Apple unveiled several new features for its smart home initiative at its annual WWDC conference, including the ability to unlock your front door with an iPhone using a digital key in the wallet app.
But Apple is taking a different path with its smart home strategy than its main platforms such as iOS or MacOS, on which the company builds both the hardware and controls the software.
Instead, Apple’s smart home strategy relies heavily on encouraging third-party hardware manufacturers to adopt Apple’s HomeKit platform, which aims to simplify the process of seamlessly collaborating between devices from different companies.
For example, Apple didn’t release an Apple branded Smart Lock, but it did promote a Smart Lock that uses Apple’s software and tightly integrates with the iPhone’s home and wallet apps. Other HomeKit-enabled devices include air conditioners, video cameras, motion sensors, doorbells, and lights.
For Apple, this strategy aims to position the iPhone and Apple Watch as controllers for a variety of home functions, making them more valuable to existing customers, and discouraging them from switching to an Android phone when it is time to upgrade. Apple’s smart home strategy could also boost sales of Apple TV or HomePod as these devices can be used as the hub of the smart home.
‘Hey Siri’ is coming home
Perhaps the biggest smart home announcement at WWDC for iOS 15, released this fall, is that Apple has planned to use Siri, its voice assistant, to work with third-party smart home gadgets like Ecobee’s smart thermostat to open later this year. Soon, users will be able to say “Hey Siri” to non-Apple gadgets, in keeping with an ability that Google’s Assistant and Amazon Alexa were already capable of.
“While we don’t believe Siri is a primary reason people buy Apple products, we believe that expanding Siri to include third-party devices could help drive Siri usage and Apple’s foray into the smart home market to support. “Wrote Deutsche Bank analyst Sidney Ho in a note this week.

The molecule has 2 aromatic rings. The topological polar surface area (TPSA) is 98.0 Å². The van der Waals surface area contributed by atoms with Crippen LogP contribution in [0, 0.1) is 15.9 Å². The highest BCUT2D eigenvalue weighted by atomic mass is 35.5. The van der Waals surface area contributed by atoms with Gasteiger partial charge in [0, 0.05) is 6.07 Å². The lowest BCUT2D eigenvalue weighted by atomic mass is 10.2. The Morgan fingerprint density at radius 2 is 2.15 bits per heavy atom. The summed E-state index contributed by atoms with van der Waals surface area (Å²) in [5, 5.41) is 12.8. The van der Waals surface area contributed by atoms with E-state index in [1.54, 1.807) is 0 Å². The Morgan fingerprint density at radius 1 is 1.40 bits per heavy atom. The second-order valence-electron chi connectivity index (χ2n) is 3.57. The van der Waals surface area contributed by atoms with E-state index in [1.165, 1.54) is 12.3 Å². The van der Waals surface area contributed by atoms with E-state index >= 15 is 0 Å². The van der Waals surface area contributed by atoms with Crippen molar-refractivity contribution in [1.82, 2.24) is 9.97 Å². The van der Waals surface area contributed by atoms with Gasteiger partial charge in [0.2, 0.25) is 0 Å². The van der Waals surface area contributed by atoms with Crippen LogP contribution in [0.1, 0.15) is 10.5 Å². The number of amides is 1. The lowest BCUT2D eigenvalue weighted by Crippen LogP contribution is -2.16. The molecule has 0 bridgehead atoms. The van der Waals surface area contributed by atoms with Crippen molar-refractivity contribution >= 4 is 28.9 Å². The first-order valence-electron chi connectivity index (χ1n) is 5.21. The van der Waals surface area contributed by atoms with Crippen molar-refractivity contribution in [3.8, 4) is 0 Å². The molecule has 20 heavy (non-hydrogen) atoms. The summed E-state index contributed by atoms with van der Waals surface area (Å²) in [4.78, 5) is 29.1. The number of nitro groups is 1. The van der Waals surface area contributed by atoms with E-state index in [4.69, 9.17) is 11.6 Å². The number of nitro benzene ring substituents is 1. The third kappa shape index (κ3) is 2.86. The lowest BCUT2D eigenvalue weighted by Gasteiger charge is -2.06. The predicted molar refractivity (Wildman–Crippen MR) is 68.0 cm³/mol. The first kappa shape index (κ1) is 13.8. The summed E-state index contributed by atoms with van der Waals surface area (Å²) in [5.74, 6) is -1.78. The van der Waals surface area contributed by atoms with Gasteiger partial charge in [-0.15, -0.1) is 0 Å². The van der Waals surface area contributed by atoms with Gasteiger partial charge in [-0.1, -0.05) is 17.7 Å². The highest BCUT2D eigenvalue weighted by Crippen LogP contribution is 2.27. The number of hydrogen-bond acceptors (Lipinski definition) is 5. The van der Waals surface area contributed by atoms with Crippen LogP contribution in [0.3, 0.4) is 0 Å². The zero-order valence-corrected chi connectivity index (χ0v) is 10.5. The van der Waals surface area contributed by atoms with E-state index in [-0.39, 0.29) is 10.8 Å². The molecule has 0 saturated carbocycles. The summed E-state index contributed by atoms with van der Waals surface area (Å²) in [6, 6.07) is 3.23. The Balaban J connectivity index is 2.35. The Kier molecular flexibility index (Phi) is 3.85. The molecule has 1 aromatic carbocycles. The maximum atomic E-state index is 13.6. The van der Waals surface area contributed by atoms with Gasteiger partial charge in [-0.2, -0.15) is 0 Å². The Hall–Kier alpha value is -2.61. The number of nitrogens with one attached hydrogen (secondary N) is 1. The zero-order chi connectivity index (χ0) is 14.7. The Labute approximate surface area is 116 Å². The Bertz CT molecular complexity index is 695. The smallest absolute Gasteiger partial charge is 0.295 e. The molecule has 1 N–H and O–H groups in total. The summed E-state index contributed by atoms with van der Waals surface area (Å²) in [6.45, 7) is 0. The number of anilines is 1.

Using a supported third-party device like the Smart Thermostat, users can call Siri and send messages, add reminders, and even use family members’ iPhones, Apple Watches, and HomePods as intercoms.
There’s a catch, however – the feature requires a HomePod or HomePod mini. Essentially, the third-party Siri gadget forwards messages to the HomePod for processing.
Apple’s Home Key function in the Wallet app.
Apple will also allow users to unlock their front door or garage with their iPhone – provided the user has a compatible Smart Lock installed. While Apple didn’t announce any devices this week, it displayed a slide that said top lock providers like Schlage and Aqara will be supporting the feature.
There have also been minor, incremental updates that users will appreciate. HomeKit can use Siri to schedule events like turning on smart lights at 7 a.m. every day. Cameras can tell when a package has been delivered. Users can monitor HomeKit cameras on an Apple TV in full screen mode and easily turn on lights or activate other gadgets in the scene.
Most intriguing, Apple has started bundling one of the most important smart home features as a paid service. Cameras are one of the most important smart home gadgets, and Apple relies heavily on its privacy pitch to differentiate itself from competitors like Amazon’s Ring, noting that the raw footage is encrypted and stored privately on iCloud called HomeKit Secure Video.
To get the most out of this feature, users need to subscribe to the top iCloud service, which costs $ 9.99 per month for 2TB of storage. And in contrast to Amazon, Apple does not manufacture its own smart cameras, but relies on partners like Logitech.
For the 50 third-party hardware manufacturers who support these features, HomeKit enables them to reach a generally affluent group of consumers without doing a lot of technical legwork to enable basic functionality. But it also means that they must participate in Apple’s MFi accessory program, which means that through the program agreement, Apple can have some control over what they launch.
Apple said this week that it supports Matter, a standard designed to allow smart home gadgets to work together, and Apple said it contributed open source HomeKit code. Amazon, Google and Samsung also participate in the standard.
In a video session on Thursday, Apple engineers said Matter’s goal is to ensure that smart home devices stay compatible for years and that it becomes easier to develop new gadgets and apps. For developers, the HomeKit code will work with Matter with no changes required, Apple said.